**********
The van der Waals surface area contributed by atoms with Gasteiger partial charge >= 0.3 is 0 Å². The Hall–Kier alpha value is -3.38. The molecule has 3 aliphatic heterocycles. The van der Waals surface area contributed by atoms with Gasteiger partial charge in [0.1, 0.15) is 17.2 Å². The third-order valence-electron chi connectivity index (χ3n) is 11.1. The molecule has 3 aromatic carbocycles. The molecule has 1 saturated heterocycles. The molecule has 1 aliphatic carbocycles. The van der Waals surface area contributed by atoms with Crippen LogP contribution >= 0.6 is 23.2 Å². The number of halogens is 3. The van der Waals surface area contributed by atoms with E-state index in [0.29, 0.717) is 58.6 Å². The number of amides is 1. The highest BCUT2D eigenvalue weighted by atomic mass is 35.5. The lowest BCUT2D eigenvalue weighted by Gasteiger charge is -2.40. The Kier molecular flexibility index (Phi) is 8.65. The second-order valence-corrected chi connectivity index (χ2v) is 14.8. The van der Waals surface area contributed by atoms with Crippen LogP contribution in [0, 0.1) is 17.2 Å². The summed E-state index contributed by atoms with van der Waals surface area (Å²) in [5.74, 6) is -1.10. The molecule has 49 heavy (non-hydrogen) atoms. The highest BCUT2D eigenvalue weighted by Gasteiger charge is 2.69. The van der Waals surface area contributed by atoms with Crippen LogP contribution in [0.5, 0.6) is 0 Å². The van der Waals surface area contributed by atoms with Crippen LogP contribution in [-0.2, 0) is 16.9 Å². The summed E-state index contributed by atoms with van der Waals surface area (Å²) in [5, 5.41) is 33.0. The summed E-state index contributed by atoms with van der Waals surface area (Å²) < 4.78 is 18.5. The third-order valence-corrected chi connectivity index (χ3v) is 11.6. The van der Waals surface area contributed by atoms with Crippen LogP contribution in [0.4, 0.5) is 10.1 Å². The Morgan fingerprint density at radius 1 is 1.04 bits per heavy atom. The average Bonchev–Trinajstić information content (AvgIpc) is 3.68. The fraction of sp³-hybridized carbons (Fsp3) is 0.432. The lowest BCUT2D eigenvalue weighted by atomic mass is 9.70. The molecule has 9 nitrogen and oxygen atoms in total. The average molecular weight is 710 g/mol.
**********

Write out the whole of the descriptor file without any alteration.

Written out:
The van der Waals surface area contributed by atoms with Gasteiger partial charge >= 0.3 is 0 Å². The Hall–Kier alpha value is -3.38. The molecule has 3 aliphatic heterocycles. The van der Waals surface area contributed by atoms with Gasteiger partial charge in [0.1, 0.15) is 17.2 Å². The third-order valence-electron chi connectivity index (χ3n) is 11.1. The molecule has 3 aromatic carbocycles. The molecule has 1 saturated heterocycles. The molecule has 1 aliphatic carbocycles. The van der Waals surface area contributed by atoms with Crippen LogP contribution >= 0.6 is 23.2 Å². The number of halogens is 3. The van der Waals surface area contributed by atoms with E-state index in [0.29, 0.717) is 58.6 Å². The number of amides is 1. The highest BCUT2D eigenvalue weighted by atomic mass is 35.5. The lowest BCUT2D eigenvalue weighted by Gasteiger charge is -2.40. The Kier molecular flexibility index (Phi) is 8.65. The second-order valence-corrected chi connectivity index (χ2v) is 14.8. The van der Waals surface area contributed by atoms with Crippen LogP contribution in [0, 0.1) is 17.2 Å². The summed E-state index contributed by atoms with van der Waals surface area (Å²) in [5.74, 6) is -1.10. The molecule has 49 heavy (non-hydrogen) atoms. The highest BCUT2D eigenvalue weighted by Gasteiger charge is 2.69. The van der Waals surface area contributed by atoms with Crippen LogP contribution in [0.5, 0.6) is 0 Å². The van der Waals surface area contributed by atoms with Crippen LogP contribution in [-0.2, 0) is 16.9 Å². The summed E-state index contributed by atoms with van der Waals surface area (Å²) in [5, 5.41) is 33.0. The summed E-state index contributed by atoms with van der Waals surface area (Å²) < 4.78 is 18.5. The third-order valence-corrected chi connectivity index (χ3v) is 11.6. The van der Waals surface area contributed by atoms with Crippen LogP contribution in [0.4, 0.5) is 10.1 Å². The Morgan fingerprint density at radius 1 is 1.04 bits per heavy atom. The average Bonchev–Trinajstić information content (AvgIpc) is 3.68. The fraction of sp³-hybridized carbons (Fsp3) is 0.432. The lowest BCUT2D eigenvalue weighted by atomic mass is 9.70. The molecule has 9 nitrogen and oxygen atoms in total. The average molecular weight is 710 g/mol.